Motorboat & Yachting - - Boat Test -

One of my favourite boat­ing ar­eas in north Brit­tany is the fan­tas­ti­cally rocky cor­ner off Lézardrieux, where jagged reefs strag­gle out for miles to the tall, slim light­house of Les Héaux. This glo­ri­ous cruis­ing ground can look un­wel­com­ing from off­shore, but as you grad­u­ally en­ter the Grand Chenal all sense of un­ease evap­o­rates. The rocks that seemed so threat­en­ing from sea­ward now feel friendly and pro­tect­ing as you me­an­der into the wooded reaches of the river.

Af­ter a few sea­sons you get used to see­ing rocks up close and can start ex­plor­ing some of the lo­cal pas­sages in­side coastal dan­gers, which of­ten save you dis­tance in calmer wa­ter. The in­ner route be­tween the Lézardrieux and Tréguier rivers is a good ex­am­ple, avoid­ing many nasty patches of over­falls and lead­ing south of Les Héaux light­house to ap­proach Tréguier by the side door.

Leav­ing Lézardrieux you stay in es­tu­ary shel­ter as far as a green bea­con called La Vieille du Tréou. From here the short cut Moisie Pas­sage heads NNW, skirt­ing vast ex­panses of reefs to port. This was tricky be­fore the days of GPS, when you had to keep a hazy tran­sit in line astern for nearly three miles. The chan­nel shaves next to a lonely east-car­di­nal tower where cor­morants of­ten gather for a chat. Soon after­wards you curve WSW in­side Les Héaux, head­ing for a pair of spar bea­cons. This is the most in­ter­est­ing bit of the pas­sage be­cause you see the el­e­gant stone tower very clearly from the land­ward side. Les Héaux light­house was de­signed in two sec­tions and com­pleted in 1840. The bot­tom third is mas­sively strong, to with­stand the pow­er­ful tides that surge around this cor­ner and the chaotic break­ing seas they can stir up. The top part is more lightly built, re­duc­ing struc­tural stresses caused by win­ter gales. The pale gran­ite looks gor­geous in warm sun­shine, a stun­ning ex­am­ple of Bre­ton light­house ar­chi­tec­ture. At the bot­tom a lad­der leads to an ac­cess door, where the keep­ers climbed in un­til Les Héaux was au­to­mated in 1982.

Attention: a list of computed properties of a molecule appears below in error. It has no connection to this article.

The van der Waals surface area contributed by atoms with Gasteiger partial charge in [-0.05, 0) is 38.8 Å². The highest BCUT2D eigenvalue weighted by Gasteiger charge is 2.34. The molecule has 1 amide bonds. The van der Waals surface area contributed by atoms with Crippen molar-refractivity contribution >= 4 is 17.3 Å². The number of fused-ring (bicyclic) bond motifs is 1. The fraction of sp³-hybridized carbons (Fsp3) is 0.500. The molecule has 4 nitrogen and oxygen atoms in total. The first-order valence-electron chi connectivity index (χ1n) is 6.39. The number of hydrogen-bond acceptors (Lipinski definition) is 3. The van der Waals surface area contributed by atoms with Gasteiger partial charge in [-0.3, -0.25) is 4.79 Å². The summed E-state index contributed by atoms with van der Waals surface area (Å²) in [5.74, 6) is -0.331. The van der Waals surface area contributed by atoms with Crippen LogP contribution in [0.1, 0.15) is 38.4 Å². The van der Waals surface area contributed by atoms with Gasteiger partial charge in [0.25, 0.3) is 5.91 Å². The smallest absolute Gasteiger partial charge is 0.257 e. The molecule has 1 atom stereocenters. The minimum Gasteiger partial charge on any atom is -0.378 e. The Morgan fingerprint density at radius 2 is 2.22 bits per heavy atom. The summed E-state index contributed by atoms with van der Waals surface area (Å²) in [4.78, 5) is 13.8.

Press­ing on through Passe de la Gaîne, you fol­low more spindly spars to­wards a fi­nal gate­way into the Tréguier River, nar­rower and shal­lower than Lézardrieux but an ex­quis­ite experience as you thread the peaceful wind­ing fair­way through one of Brit­tany’s most beau­ti­ful val­leys. And some­how this ar­rival is all the more charm­ing be­cause you haven’t had to go to sea to get here.

Peter Cum­ber­lidge: “Lo­cal pas­sages in­side reefs can save you time in calmer wa­ter along the rocky north coast of Brit­tany and en­able you to ap­pre­ci­ate the amaz­ing gran­ite seascape”

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